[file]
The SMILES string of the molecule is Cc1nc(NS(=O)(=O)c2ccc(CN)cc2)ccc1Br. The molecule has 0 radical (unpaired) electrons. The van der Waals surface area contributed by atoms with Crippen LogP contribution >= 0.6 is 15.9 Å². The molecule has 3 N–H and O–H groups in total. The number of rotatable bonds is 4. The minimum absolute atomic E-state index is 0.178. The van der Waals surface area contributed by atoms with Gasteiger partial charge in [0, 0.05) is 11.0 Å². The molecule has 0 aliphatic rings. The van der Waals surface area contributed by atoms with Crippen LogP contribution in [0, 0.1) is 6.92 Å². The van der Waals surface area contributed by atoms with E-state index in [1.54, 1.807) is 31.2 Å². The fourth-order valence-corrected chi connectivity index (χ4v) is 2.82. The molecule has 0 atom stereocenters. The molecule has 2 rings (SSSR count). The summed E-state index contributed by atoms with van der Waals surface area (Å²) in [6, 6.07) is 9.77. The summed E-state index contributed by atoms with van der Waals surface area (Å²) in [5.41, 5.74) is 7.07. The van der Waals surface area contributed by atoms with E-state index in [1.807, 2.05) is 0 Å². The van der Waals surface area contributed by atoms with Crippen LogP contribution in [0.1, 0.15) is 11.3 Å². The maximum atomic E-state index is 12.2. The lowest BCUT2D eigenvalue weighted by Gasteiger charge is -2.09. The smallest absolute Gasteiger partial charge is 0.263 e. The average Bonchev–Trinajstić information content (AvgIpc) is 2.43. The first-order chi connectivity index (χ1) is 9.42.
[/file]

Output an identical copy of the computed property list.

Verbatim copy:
The SMILES string of the molecule is Cc1nc(NS(=O)(=O)c2ccc(CN)cc2)ccc1Br. The molecule has 0 radical (unpaired) electrons. The van der Waals surface area contributed by atoms with Crippen LogP contribution >= 0.6 is 15.9 Å². The molecule has 3 N–H and O–H groups in total. The number of rotatable bonds is 4. The minimum absolute atomic E-state index is 0.178. The van der Waals surface area contributed by atoms with Gasteiger partial charge in [0, 0.05) is 11.0 Å². The molecule has 0 aliphatic rings. The van der Waals surface area contributed by atoms with Crippen LogP contribution in [0, 0.1) is 6.92 Å². The van der Waals surface area contributed by atoms with E-state index in [1.54, 1.807) is 31.2 Å². The fourth-order valence-corrected chi connectivity index (χ4v) is 2.82. The molecule has 0 atom stereocenters. The molecule has 2 rings (SSSR count). The summed E-state index contributed by atoms with van der Waals surface area (Å²) in [6, 6.07) is 9.77. The summed E-state index contributed by atoms with van der Waals surface area (Å²) in [5.41, 5.74) is 7.07. The van der Waals surface area contributed by atoms with E-state index in [1.807, 2.05) is 0 Å². The van der Waals surface area contributed by atoms with Crippen LogP contribution in [0.1, 0.15) is 11.3 Å². The maximum atomic E-state index is 12.2. The lowest BCUT2D eigenvalue weighted by Gasteiger charge is -2.09. The smallest absolute Gasteiger partial charge is 0.263 e. The average Bonchev–Trinajstić information content (AvgIpc) is 2.43. The first-order chi connectivity index (χ1) is 9.42.